The use of laser thermal annealing in accordance with embodiments of the present invention to reduce interconnect voiding and to decrease contact resistance offers several advantages. For example, laser thermal annealing enables pinpoint accuracy in targeting the exposed surfaces of the inlaid Cu, thereby avoiding unnecessarily elevating the temperature of other portions of the wafer causing various problems, such as dopant impurity diffusion issues.
In implementing embodiments of the present invention, any of various commercially available laser tools may be employed, such as those utilizing a laser source capable of operating at energies of about 10 to about 2,000 mJ/cm2/pulse, e.g., about 100 to about 400 mJ/cm2/pulse. Commercially available tools exist which can perform such laser annealing, either with or without mask. The Verdant Technologies laser anneal tool is but an example and operates at an exposure wavelength of 308 nm.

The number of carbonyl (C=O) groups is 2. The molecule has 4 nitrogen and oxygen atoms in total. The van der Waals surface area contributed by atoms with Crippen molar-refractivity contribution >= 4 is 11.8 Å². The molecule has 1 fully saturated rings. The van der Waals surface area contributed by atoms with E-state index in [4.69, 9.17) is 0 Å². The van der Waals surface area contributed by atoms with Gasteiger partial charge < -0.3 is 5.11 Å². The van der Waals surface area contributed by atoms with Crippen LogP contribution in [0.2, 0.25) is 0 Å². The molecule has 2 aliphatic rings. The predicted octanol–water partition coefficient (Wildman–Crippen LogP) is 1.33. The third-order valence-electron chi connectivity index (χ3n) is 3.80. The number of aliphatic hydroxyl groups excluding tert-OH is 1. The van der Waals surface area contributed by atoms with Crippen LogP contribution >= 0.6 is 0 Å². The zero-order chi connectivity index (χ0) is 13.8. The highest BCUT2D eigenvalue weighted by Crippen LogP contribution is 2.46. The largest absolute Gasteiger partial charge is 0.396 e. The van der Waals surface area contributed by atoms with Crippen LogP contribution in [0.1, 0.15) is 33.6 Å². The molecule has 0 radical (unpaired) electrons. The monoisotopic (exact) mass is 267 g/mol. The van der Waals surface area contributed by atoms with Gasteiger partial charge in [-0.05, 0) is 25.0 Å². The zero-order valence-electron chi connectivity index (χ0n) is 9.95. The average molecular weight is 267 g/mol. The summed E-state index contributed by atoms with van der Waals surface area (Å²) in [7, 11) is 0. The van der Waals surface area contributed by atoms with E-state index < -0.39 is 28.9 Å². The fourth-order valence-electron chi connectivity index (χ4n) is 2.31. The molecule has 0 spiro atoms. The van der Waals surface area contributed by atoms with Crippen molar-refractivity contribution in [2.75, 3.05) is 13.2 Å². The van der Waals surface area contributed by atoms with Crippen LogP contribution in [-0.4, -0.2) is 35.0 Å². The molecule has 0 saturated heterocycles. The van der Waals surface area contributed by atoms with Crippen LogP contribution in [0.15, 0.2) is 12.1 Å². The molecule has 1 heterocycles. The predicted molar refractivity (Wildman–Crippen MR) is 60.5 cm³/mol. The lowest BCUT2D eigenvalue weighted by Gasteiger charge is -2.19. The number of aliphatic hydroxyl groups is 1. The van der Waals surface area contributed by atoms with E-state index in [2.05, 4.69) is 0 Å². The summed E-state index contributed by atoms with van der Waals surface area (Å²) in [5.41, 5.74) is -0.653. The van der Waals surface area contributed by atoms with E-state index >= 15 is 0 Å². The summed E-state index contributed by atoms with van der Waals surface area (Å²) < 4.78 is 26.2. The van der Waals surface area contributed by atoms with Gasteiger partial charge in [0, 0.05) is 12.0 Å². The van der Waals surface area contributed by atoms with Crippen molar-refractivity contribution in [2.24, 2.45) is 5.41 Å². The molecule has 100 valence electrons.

Cu interconnects formed in accordance with embodiments of the present invention can be, but are not limited to, interconnects formed by damascene technology. Thus, embodiments of the present invention include forming an interlayer dielectric overlying a substrate, forming an opening, e.g., a damascene opening, in the interlayer dielectric, forming a composite diffusion barrier layer comprising an initially deposited tantalum nitride layer and a layer of α-Ta on the titanium nitride layer, and filling the opening with Cu. Advantageously, the opening in the interlayer dielectric can be filled by initially depositing a seed layer and then electroplating or electrolessly plating the Cu. Typical seedlayers include Cu alloys containing magnesium, aluminum, zinc, zirconium, tin, nickel, palladium, silver or gold in a suitable amount, e.g., about 0.3 to about 12 at. %. The deposited Cu is then subjected to laser thermal annealing in NH3 to reduce any copper oxide thereby reducing contact resistance and to reflow the deposited Cu thereby eliminating voids. CMP is then performed such that the upper surface of the inlaid Cu is substantially coplanar with the upper surface of the interlayer dielectric. As a result of CMP, a thin film of copper oxide is typically formed. The exposed oxidized surface of the Cu is then treated with a plasma in NH3 to remove such copper oxide and a silicon nitride capping layer is deposited by PECVD.